At the Tunnel View, there was a Park Service explanatory plaque describing what the first Europeans saw in the Valley when they arrived in 1851, which was that the valley floor seemed something like a well tended English garden. The Miwok Indians used fire to control the natural growth of evergreen trees, to benefit the oak trees that produced acorns that were crucial to the Miwoks’ diet.

That image stuck in my mind the whole time I was in the Valley. On our last afternoon in the park, we took a nature walk with a ranger who led us across the snow-covered meadows below Yosemite Falls. There I found another park service plaque that described how, after years of trying to return the Valley back to a natural state (the Valley had been heavily commercialized by early settlers), the Park Service had determined that it would be best to emulate what the Indians had done and again use fire to encourage the growth of oaks.

Nature is a mirror, and humans can’t see it without seeing themselves in the reflection. From the Miwoks on down, people have used Yosemite for many purposes, including their own identities. Yosemite is on the back of the new California quarter, and now I feel like it is part of me, too.

Bridalveil Falls

* * *

I don’t have much to add to everything that has been said and will be said about the attack on Rep. Gabrielle Giffords in Tucson and the killing of six bystanders, including a federal judge. But I did manage to learn from the overwhelmingly horrible story one thing that cheered me up, and I’ll share that.

As is well known by now, Rep. Giffords is Jewish, but I haven’t seen it reported, except by a Jewish news service (the Jewish Telegraphic Agency), how much the congresswoman reveled in the fact of her Jewishness in her election campaigns.

As reported by the J.T.A.:

“The first Jewish woman elected to Congress from [Arizona], [Giffords] made her Jewish identity part of her campaign.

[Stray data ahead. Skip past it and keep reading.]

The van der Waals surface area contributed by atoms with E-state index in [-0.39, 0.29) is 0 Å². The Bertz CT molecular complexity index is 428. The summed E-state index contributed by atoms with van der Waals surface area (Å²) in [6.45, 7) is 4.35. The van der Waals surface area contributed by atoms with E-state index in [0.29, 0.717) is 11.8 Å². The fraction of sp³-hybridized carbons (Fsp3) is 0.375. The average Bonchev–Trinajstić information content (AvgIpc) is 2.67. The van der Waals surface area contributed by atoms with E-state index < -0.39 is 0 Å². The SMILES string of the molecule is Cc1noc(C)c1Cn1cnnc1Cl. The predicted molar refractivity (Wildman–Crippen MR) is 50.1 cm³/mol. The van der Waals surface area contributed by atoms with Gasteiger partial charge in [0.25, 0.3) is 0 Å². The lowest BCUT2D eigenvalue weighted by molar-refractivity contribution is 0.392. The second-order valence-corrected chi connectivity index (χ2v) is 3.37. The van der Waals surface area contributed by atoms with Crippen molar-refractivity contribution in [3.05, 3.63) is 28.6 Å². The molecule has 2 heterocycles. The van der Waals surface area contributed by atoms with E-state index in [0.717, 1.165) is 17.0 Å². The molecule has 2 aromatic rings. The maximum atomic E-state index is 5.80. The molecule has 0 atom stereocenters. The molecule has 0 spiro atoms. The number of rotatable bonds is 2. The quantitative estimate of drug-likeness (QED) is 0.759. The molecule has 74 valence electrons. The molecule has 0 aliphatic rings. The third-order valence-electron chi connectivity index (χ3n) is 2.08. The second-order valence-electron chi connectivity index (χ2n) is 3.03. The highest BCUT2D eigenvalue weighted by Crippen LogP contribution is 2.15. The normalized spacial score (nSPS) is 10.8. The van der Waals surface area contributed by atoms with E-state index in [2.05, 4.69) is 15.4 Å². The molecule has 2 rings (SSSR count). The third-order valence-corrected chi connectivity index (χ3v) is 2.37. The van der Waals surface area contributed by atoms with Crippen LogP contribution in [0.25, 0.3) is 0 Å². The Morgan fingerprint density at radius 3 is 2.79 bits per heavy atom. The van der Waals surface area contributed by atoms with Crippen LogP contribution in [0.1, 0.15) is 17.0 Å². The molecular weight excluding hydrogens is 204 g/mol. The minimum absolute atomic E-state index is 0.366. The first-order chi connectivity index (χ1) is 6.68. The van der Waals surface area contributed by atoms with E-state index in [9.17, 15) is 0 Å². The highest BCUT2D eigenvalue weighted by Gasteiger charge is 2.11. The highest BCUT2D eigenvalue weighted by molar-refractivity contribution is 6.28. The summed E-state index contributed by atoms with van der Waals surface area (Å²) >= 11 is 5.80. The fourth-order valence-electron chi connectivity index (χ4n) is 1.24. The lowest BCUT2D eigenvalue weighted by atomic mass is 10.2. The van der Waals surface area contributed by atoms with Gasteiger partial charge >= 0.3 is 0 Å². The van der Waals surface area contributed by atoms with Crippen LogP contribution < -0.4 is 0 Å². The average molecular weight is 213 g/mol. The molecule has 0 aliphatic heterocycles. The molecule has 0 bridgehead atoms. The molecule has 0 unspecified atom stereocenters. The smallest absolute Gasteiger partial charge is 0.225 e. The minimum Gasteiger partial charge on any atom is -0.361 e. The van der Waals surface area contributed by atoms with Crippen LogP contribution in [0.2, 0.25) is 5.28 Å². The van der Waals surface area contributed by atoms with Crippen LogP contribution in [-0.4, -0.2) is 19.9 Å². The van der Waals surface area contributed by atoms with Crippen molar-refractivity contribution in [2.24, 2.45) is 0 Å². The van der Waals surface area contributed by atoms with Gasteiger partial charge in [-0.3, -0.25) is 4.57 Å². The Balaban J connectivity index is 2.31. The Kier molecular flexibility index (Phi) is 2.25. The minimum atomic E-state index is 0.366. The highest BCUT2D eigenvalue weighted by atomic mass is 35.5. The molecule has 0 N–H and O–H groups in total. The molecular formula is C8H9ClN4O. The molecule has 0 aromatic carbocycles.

“‘If you want something done, your best bet is to ask a Jewish woman to do it,’ Giffords, a former state senator, said at the time [of her first campaign for Congress]. ‘Jewish women — by our tradition and by the way we were raised — have an ability to cut through all the reasons why something should, shouldn’t or can’t be done and pull people together to be successful.’”

A little nugget to love your country about: a Jew can run for election in southern Arizona, be proud about it, and win. Off the boat, a century ago, who would have thought?

Also reported on this weekend by the J.T.A. was the death of Debbie Friedman, who was an important composer of new music for synagogues. She was perhaps best known for her version of the “Mi Shebeirach” prayer, a prayer that Jewish congregations sing in support of community members who are ill. I suspect the members of Rep. Giffords’ synagogue in Tucson have sung it for her and for the others who were wounded in the attack. For a link to a video of the late Ms. Friedman singing the prayer, click here.

And God bless the United States of America.

Frank J. Gruber is the author of Urban Worrier: Making Politics Personal, available at Hennessey + Ingalls and Angel City books in Santa Monica, at City Image Press, and on